The boss of GlaxoSmithKline faces one of the biggest challenges of her career as she tries to convince shareholders in the pharmaceutical giant that she is the right person – and has the right plan – for the future of one of the UK’s biggest and most important companies.
Emma Walmsley has a number of questions to answer at street level and at Wall Street level.
At street level: how come one of the world’s premier vaccine makers was not in the front line in the war on Covid?
At Wall Street level, why has GSK continued to underperform its competitors in revenue growth, profit and share price in the four years she has been in charge?
On the first question, she will freely admit that being eclipsed by AstraZeneca, Pfizer and others has not been an enjoyable experience for the last year.
But she will point out that the pandemic is far from over and GSK is expecting to announce the results of trials of the vaccine it has developed along with French company Sanofi in the autumn.
If the trial results are positive the company hopes to start production of a vaccine in the last three months of this year.
She will also point to the fact that GSK has played its part in the fight by using its production facilities in the North East to manufacture the vaccine developed by Novovax.
On the second, she will promise that the already announced split of the consumer healthcare division, which makes Sensodyne and Panadol, along with products from Pfizer – Advil and Viagra – into a separate company, GSK Healthcare, will allow the new GSK to focus on developing new drugs and vaccines which will grow future revenues and profits – and she will give some firm numbers around those commitments.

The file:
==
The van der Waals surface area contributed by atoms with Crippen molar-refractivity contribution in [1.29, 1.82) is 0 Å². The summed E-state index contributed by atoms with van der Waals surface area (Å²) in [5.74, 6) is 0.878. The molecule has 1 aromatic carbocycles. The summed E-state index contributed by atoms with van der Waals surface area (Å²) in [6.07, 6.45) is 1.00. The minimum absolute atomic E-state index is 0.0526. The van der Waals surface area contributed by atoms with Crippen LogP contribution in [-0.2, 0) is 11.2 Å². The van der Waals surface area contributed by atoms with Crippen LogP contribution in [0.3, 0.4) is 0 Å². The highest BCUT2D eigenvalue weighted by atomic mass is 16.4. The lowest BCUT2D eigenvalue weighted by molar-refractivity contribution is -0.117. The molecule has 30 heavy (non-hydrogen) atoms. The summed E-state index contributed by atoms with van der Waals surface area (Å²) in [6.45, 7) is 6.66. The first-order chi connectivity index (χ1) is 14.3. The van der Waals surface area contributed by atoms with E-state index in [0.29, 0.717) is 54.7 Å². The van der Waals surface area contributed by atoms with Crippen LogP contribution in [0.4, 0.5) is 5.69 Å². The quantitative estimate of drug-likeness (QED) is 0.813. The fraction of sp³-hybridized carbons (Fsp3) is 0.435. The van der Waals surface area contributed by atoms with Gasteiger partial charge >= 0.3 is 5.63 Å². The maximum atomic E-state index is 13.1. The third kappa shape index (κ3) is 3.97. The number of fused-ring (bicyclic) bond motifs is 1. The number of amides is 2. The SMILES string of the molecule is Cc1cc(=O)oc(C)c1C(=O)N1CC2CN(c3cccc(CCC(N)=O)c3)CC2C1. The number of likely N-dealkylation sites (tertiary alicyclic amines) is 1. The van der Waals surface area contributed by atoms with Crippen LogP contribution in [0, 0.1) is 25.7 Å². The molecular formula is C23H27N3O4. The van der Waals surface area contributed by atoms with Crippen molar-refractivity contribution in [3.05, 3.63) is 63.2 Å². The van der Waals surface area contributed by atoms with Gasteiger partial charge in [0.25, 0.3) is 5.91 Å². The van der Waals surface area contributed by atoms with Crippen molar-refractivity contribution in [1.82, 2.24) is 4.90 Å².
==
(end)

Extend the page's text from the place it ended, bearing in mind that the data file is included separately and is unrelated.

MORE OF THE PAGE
That effort will be helped, she will argue, by parking some of GSK’s overall debt into GSK Healthcare which has the steady cash flow to pay the interest.
That will free up the new less indebted GSK to invest in new drugs and vaccines.
Insiders point to the recent $600m (£430m) acquisition of cancer drug specialists Iteos as a good example.
It promises to be a tough crowd.
Activist investor Elliot Advisors has bought a multibillion pound stake in the company and has been trying to convince others that GSK would be better off – and worth more – if it were split up even further – separating its vaccine business from the rest of the pharma division.
Elliott has also been raising doubts about whether Ms Walmsley herself, who comes from a consumer healthcare background, is the right person to lead a drug and vaccine business.
As one investor told the BBC, she’s been there for more than four years now, so it’s very hard to play the “it will all get better from here” card.
GSK management has been meeting with leading shareholders in recent weeks and months and insists that “they are supportive of the plan we have put forward”.
Wednesday will be an important test of that support and a potentially pivotal day for one of the UK’s most important blue chip global companies – and its boss.